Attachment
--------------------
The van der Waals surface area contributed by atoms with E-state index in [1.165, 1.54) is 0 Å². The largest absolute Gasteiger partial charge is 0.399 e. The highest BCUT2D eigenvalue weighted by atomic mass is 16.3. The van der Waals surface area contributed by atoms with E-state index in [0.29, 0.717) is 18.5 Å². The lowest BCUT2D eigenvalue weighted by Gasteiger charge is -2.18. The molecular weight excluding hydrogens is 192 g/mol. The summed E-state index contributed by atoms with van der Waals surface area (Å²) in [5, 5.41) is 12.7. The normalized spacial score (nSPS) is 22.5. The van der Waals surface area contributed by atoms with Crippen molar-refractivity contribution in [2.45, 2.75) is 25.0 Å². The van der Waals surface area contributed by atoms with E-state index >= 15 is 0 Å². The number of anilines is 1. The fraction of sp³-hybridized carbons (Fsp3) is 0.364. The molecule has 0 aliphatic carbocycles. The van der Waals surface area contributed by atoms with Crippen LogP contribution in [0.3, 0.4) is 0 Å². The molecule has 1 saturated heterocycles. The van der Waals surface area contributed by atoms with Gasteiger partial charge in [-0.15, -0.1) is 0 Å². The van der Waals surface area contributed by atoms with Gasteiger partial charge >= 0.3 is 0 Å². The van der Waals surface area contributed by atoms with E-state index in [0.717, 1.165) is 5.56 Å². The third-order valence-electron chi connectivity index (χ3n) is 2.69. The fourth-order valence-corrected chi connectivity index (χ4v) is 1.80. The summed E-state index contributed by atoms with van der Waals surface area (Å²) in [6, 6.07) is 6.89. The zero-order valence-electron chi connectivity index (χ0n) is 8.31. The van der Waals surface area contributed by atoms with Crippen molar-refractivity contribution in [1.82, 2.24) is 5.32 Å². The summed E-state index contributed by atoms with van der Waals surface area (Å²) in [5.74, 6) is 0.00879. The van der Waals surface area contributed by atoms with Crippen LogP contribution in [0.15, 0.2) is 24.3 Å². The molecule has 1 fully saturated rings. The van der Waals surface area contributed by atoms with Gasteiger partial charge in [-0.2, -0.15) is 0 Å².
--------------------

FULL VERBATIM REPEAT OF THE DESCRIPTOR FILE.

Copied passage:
The van der Waals surface area contributed by atoms with E-state index in [1.165, 1.54) is 0 Å². The largest absolute Gasteiger partial charge is 0.399 e. The highest BCUT2D eigenvalue weighted by atomic mass is 16.3. The van der Waals surface area contributed by atoms with E-state index in [0.29, 0.717) is 18.5 Å². The lowest BCUT2D eigenvalue weighted by Gasteiger charge is -2.18. The molecular weight excluding hydrogens is 192 g/mol. The summed E-state index contributed by atoms with van der Waals surface area (Å²) in [5, 5.41) is 12.7. The normalized spacial score (nSPS) is 22.5. The van der Waals surface area contributed by atoms with Crippen molar-refractivity contribution in [2.45, 2.75) is 25.0 Å². The van der Waals surface area contributed by atoms with E-state index >= 15 is 0 Å². The number of anilines is 1. The fraction of sp³-hybridized carbons (Fsp3) is 0.364. The molecule has 0 aliphatic carbocycles. The van der Waals surface area contributed by atoms with Crippen LogP contribution in [0.3, 0.4) is 0 Å². The molecule has 1 saturated heterocycles. The van der Waals surface area contributed by atoms with Gasteiger partial charge in [-0.15, -0.1) is 0 Å². The van der Waals surface area contributed by atoms with Gasteiger partial charge >= 0.3 is 0 Å². The van der Waals surface area contributed by atoms with E-state index in [0.717, 1.165) is 5.56 Å². The third-order valence-electron chi connectivity index (χ3n) is 2.69. The fourth-order valence-corrected chi connectivity index (χ4v) is 1.80. The summed E-state index contributed by atoms with van der Waals surface area (Å²) in [6, 6.07) is 6.89. The zero-order valence-electron chi connectivity index (χ0n) is 8.31. The van der Waals surface area contributed by atoms with Crippen molar-refractivity contribution in [1.82, 2.24) is 5.32 Å². The summed E-state index contributed by atoms with van der Waals surface area (Å²) in [5.74, 6) is 0.00879. The van der Waals surface area contributed by atoms with Crippen LogP contribution in [0.15, 0.2) is 24.3 Å². The molecule has 1 fully saturated rings. The van der Waals surface area contributed by atoms with Gasteiger partial charge in [-0.2, -0.15) is 0 Å².